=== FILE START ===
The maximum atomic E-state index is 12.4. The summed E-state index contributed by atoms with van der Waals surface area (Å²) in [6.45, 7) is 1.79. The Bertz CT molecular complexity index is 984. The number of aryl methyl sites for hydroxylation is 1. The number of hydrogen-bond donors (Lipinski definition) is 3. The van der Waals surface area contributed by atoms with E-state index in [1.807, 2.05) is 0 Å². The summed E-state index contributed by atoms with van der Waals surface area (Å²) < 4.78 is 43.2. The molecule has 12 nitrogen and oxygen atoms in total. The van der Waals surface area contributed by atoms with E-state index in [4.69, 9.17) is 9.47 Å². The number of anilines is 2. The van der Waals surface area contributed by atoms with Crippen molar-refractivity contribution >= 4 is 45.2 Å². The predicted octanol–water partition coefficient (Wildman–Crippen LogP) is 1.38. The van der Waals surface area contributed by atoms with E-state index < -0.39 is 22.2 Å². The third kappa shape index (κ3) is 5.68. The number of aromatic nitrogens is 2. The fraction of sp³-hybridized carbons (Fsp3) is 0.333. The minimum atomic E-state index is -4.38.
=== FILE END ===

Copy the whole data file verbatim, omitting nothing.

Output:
The maximum atomic E-state index is 12.4. The summed E-state index contributed by atoms with van der Waals surface area (Å²) in [6.45, 7) is 1.79. The Bertz CT molecular complexity index is 984. The number of aryl methyl sites for hydroxylation is 1. The number of hydrogen-bond donors (Lipinski definition) is 3. The van der Waals surface area contributed by atoms with E-state index in [1.807, 2.05) is 0 Å². The summed E-state index contributed by atoms with van der Waals surface area (Å²) < 4.78 is 43.2. The molecule has 12 nitrogen and oxygen atoms in total. The van der Waals surface area contributed by atoms with E-state index in [4.69, 9.17) is 9.47 Å². The number of anilines is 2. The van der Waals surface area contributed by atoms with Crippen molar-refractivity contribution >= 4 is 45.2 Å². The predicted octanol–water partition coefficient (Wildman–Crippen LogP) is 1.38. The van der Waals surface area contributed by atoms with E-state index < -0.39 is 22.2 Å². The third kappa shape index (κ3) is 5.68. The number of aromatic nitrogens is 2. The fraction of sp³-hybridized carbons (Fsp3) is 0.333. The minimum atomic E-state index is -4.38.